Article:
From Spain with Love
For Spanish immigrant Manolo Carbonell of Manolo's Café in
Deming, serving Mexican fare and American comfort food sure beats herding sheep. Customers will be glad he made the switch, too.
by Peggy Platonos
Manolo's Café is tucked away on a little side street in Deming, diagonally across from McDonald's. It's the kind of restaurant that creates a dilemma every time you visit it: Should you try something new on the interesting and extensive menu, or should you stick with a dish you had before and loved?
The menu offers breakfast, lunch and dinner choices, and it's difficult to convey the immense range of food options available. In every section of the menu, there's a mixture of American-style "comfort" food items and Southwest-style Mexican dishes, which no doubt qualify as Hispanic "comfort" food. There's nothing particularly fancy about the food, but it's fresh and tasty. And the prices are reasonable.
The restaurant is open seven days a week, and owners Manolo and Eva Carbonell are both nearly always there, taking an active part in the day-to-day operation of the business. Manolo does the lion's share of the cooking, with the assistance of his daughter Theresa.
"I like to cook," he says. "I enjoy it." And five years after he and Eva opened the doors of Manolo's Café, he is still enjoying it.
Manolo's first experience of large-scale cooking was in the Spanish army, before he emigrated from his native Spain to the United States in 1972 at the age of 22. After that, however, he hung up his apron and herded sheep.
"I had never touched a sheep in Spain, but it was the only way I could come legally to America. I signed a contract with Immigration to herd sheep for three years in order to earn a green card," he explains. "Actually, it took four and a half years before I got my green card, because my boss didn't want to lose a good worker and kept putting off doing the paperwork."
While herding sheep, he lived in a tent in the mountains surrounding Grand Junction, Colo., and managed to save enough of his $275 per month salary to buy a piece of land and build a home on it — something he had learned to do while working in construction before emigrating from Spain to the United States.
After leaving the sheep, he took a leap of faith, sold the house he had built and bought a restaurant in nearby Delta, Colo., where he started cooking again.
There was a vast difference, however, between his army experience and the cooking required for his new restaurant. For one thing, it was a Chinese restaurant that he bought. But that didn't faze him.
"I made a deal with the Chinese owner that he would stay for 30 days and teach me how to cook Chinese food," Manolo says. Apparently, he was a good student, because the restaurant was a success, and so were the two restaurants he subsequently opened in the same part of Colorado.
About seven years ago, he decided it was time to retire, so he sold his businesses and began looking for a warm, friendly place to settle. He and Eva found it when they stopped and spent the night in Deming on their way from California to El Paso.
"We bought an old adobe house and I completely rebuilt everything but the walls," Manolo says.
Once that project was finished, he settled into peaceful retirement, but soon decided he was too young to retire. So he bought the lot on North Granite, and created Manolo's Café, designing and constructing the building himself. Eva pitched in and contributed the finishing touches, painting the walls a rainbow of bright and cheery colors, and using 1950s and '60s memorabilia to complete the décor.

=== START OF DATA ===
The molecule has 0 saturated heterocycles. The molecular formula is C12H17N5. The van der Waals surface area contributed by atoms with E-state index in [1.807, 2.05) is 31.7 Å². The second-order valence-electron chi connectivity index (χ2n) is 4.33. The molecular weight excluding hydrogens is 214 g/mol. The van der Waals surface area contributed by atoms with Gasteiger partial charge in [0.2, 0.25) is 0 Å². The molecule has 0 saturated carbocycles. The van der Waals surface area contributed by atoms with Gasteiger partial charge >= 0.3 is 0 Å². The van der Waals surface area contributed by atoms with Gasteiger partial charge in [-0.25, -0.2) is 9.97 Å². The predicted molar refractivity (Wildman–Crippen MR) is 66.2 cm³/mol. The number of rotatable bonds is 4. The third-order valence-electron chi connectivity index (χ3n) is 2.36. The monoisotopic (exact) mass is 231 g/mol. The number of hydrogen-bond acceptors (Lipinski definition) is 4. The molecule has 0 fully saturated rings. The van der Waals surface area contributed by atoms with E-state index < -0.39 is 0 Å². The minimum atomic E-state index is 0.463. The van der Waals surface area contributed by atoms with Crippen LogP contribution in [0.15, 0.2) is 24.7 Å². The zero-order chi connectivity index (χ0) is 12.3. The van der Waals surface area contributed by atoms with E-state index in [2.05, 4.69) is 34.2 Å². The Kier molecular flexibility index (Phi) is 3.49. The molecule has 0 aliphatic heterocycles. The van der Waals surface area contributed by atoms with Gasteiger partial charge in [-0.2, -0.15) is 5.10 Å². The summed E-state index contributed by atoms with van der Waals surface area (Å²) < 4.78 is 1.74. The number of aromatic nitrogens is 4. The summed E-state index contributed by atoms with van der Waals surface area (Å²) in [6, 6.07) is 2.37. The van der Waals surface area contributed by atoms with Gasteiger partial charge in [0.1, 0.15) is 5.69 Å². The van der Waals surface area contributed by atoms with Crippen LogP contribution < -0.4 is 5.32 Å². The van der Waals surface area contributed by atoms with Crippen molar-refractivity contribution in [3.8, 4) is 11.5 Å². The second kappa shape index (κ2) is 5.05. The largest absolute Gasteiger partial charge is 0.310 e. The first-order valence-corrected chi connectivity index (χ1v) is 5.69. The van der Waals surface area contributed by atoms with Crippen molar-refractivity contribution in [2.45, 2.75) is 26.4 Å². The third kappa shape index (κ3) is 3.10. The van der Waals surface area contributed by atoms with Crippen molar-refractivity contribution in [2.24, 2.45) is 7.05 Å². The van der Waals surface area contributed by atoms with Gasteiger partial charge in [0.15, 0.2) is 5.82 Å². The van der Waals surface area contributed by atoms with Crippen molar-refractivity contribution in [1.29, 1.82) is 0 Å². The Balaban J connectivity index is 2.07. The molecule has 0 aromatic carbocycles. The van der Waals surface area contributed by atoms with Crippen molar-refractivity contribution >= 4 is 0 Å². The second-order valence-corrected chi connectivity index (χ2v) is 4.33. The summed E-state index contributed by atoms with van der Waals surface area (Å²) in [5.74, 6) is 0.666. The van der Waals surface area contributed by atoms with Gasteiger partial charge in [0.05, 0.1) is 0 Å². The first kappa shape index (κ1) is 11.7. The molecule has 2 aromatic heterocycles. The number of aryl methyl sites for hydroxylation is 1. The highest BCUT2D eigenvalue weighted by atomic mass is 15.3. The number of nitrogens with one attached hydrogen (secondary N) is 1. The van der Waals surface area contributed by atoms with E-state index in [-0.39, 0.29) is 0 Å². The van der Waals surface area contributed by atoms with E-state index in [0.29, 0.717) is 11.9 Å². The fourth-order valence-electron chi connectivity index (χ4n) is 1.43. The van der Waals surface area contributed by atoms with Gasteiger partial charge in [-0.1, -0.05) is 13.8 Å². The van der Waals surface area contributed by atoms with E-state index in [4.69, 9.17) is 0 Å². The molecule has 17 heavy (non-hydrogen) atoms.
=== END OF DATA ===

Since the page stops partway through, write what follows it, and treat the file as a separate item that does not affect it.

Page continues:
"I wanted to reflect the era when we were young and life seemed simpler," Eva says, to explain why she chose to adorn the walls of the café with old 78-rpm records and photos of such vintage celebrities as Elvis, Marilyn Monroe, James Dean, Lucille Ball, and Frank Sinatra with the Rat Pack. If you look closely, you'll also find a set of photos from Manolo's early life in Spain. (Ask him about running the bulls in Pamplona.)
The café is open seven days a week, serving breakfast, lunch and dinner pretty much at any time of day between 7 a.m. and 7 p.m. Monday through Saturday. On Sunday, the café opens at the regular hour and closes at 2 p.m.
Breakfast fare includes eggs served with traditional American-style bacon, ham or sausage, or with heartier meats like steak or chicken-fried steak; eggs served with traditional Mexican-style enchiladas, chilaquiles, chile con carne, as well as Huevos Rancheros and Huevos a la Mexicana; eggs incorporated in six different omelets or in a breakfast burrito; plus biscuits and gravy, pancakes, French toast, a homemade cinnamon roll, and even oatmeal to choose from. And that's just breakfast!
There are burgers of all kinds, several generous salads, a long list of sandwiches — among which the Southwest Turkey Sandwich deserves special mention — and all the traditional Mexican favorites like tacos, burritos, enchiladas, fajitas, chile rellenos, chile con queso steak and Tampiqueña steak, as well as not-always-easy-to-find Navaho tacos. There are a couple of pasta dishes, and meat and seafood entrées that include ribeye steak, grilled or fried chicken, chicken-fried steak, pork chops, fried shrimp and fish and chips. There's liver and onions on the menu, too, and if, like me, you prefer your liver pink and juicy, you are in luck, because Manolo can and will cook it that way for you.
For more information about Manolo's Café, 120 N. Granite St., call (575) 546-0405.